Willie Mays introduced Bowman to basketball great Oscar Robertson, who came here to speak when Bowman was inducted into the Northeast Tennessee Hall of Fame in 1993. That was a thrill for Bowman, who had once fired up the Cincinnati Bearcats fans with a dunk during pregame layup drills while playing for Madison Brooks at East Tennessee State.
Bowman played basketball two seasons at ETSU, which went to the NAIA national tournament in Kansas City his second season (1955-56). He played two games for the Bucs baseball team before Brooks balked at the idea.
“Joe Davis broke his leg on the baseball team, and … Jim Mooney asked me if I’d go play,” Bowman said. “We had Harold Stout, who later became the coach. So I went up and played at Appalachian State. Got three hits, made two errors. They played me at short. So next game we go to LMU and they put me at first base. I get three more hits, make two more errors. Jim Mooney called me over and he said, ‘I’ll tell you one thing, if you stay in baseball, you’re some kind of great hitter, but you can’t field your (butt).’”
Instead, Bowman became a light-hitting infielder known for his glove. In fact, his versatility in the field cost him at-bats. He remembers plating three runs against Philadelphia and not being in the lineup the following day, and he vented frustration after shagging flies in batting practice.
“I’m standing in the outfield and they say, ‘Squeak, throw the balls in,’” Bowman said. “I just turned around and threw ’em all to the stands. They said, ‘Alvin (Dark) wants to see ya.’ I went in there and I said, ‘How come I’m not playing, Alvin?’ He said, ‘Who else can play second, third, short and catch?’ I said, ‘Nobody.’ He said, ‘That’s why I want you right here (by me on the bench for late-inning double-switches).’ He says, ‘As long as I’m manager of the Giants you’ve got a job.’ They fired him and traded me (chuckling) the next day — me and (Ed) Bailey and Felipe Alou to the Braves.”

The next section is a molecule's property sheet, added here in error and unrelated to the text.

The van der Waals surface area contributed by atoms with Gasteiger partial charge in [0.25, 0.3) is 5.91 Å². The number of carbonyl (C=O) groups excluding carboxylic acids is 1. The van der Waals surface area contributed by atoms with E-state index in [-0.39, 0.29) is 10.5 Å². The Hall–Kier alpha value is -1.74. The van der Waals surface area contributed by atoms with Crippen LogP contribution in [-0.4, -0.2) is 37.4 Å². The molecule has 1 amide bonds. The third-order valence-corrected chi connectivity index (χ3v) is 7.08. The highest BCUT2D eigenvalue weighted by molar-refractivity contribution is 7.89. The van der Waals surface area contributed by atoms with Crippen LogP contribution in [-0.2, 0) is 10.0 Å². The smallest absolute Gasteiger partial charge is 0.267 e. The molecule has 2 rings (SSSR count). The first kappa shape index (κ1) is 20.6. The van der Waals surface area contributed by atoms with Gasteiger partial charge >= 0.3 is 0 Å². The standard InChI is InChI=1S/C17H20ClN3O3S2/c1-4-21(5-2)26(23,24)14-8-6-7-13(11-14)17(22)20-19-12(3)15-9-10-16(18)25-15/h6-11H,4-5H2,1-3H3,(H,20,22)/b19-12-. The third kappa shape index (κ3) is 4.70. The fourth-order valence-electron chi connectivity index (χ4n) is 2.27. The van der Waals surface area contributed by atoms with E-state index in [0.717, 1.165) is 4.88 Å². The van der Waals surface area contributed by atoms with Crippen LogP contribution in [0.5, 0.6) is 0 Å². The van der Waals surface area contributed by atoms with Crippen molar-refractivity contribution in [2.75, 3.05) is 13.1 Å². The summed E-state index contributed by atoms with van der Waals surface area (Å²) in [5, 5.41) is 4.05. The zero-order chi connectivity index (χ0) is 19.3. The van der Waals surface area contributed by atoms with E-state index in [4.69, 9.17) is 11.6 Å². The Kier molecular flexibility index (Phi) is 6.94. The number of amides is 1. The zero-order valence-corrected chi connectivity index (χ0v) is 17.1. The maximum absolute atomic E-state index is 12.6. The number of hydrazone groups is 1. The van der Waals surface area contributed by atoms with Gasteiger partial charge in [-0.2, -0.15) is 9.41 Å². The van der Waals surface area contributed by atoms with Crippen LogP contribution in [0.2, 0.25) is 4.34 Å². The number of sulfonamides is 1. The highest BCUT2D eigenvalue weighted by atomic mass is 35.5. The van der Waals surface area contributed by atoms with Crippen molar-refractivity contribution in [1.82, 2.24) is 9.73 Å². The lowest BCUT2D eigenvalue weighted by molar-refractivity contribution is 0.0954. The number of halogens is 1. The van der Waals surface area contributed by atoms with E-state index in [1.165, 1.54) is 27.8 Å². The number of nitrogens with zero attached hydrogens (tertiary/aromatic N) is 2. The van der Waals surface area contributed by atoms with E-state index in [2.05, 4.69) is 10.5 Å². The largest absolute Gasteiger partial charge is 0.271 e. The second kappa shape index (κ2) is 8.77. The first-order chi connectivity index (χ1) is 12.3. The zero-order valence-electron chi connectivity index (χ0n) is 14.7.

Bowman initially signed with Tennessee in baseball. His brother, Billy Joe, who helped Science Hill’s baseball team win the 1947 state championship, played at UT, where he won two games and hit a home run in the 1951 College World Series.
“Having an older brother like that gives you an edge,” Bowman said. “Joe was a ballplayer. I was the batboy for John Broyles when they had Willis Sexton, Jack Chinouth, Billy Joe, Bobby Rowe, the dentist, Ralph Carrier and John Mackley. Oh man, they had a great high school team.”
Bowman chuckles thinking about how often he heard the only reason he was getting to play as a prep freshman was because he was Billy Joe’s brother.
Bowman transferred to ETSU when UT football coach Robert Neyland told him he was playing football and returning punts. And he left ETSU shortly after Brooks told him he couldn’t play baseball.
Bill Wilkins, a former minor-league baseball player who coached Science Hill’s basketball team in the late 1950s, helped get Bowman signed professionally. Bowman first played in the Burley Belt League, and thought he was in the money when he was getting paid $15 a game 2-3 times a week in places such as Abingdon and Saltville, Va.
It was the Golden Era of area baseball. The late Jim “Sheriff” Constable, a left-handed pitcher from Jonesborough, played with the Giants 1956-58 and ’63, when he was teammates with Bowman for a month.
Constable went 3-4 with two saves in 98 career innings. He won 102 games in the minors, and 64 of those came in Triple-A at Minneapolis, Toronto and Tacoma.
“Me and the Sheriff roomed together there for 30 days at the Case Mateo Inn,” Bowman said, “and they sent him to Tacoma. … Everybody loved the Sheriff.”
The Washington Countians smiled at the long odds of them ending up together in an MLB dugout.
“We talked about it,” Bowman said. “The Sheriff said, ‘Boy, wonder what everybody back home thinks about us country boys?’”
Bowman loves the old-school style and camaraderie of Bruce Bochy’s Giants. He can identify, to some degree, with Sergio Romo’s beginnings.
“He came out of Mexico, you know, and they were so poor and everything, and when he got that contract for $1.4 million he said, ‘I can take care of my momma and my daddy and my grandpa’ and all this stuff,” Bowman said. “He is just so happy to be here, and I know he’s happy to be paid and all, but he’s one that’d probably be like I was — would’ve played for nothing.”
Bowman topped out at $12,000, but his pro career’s still paying off. Memories are priceless, as is the opportunity to make more.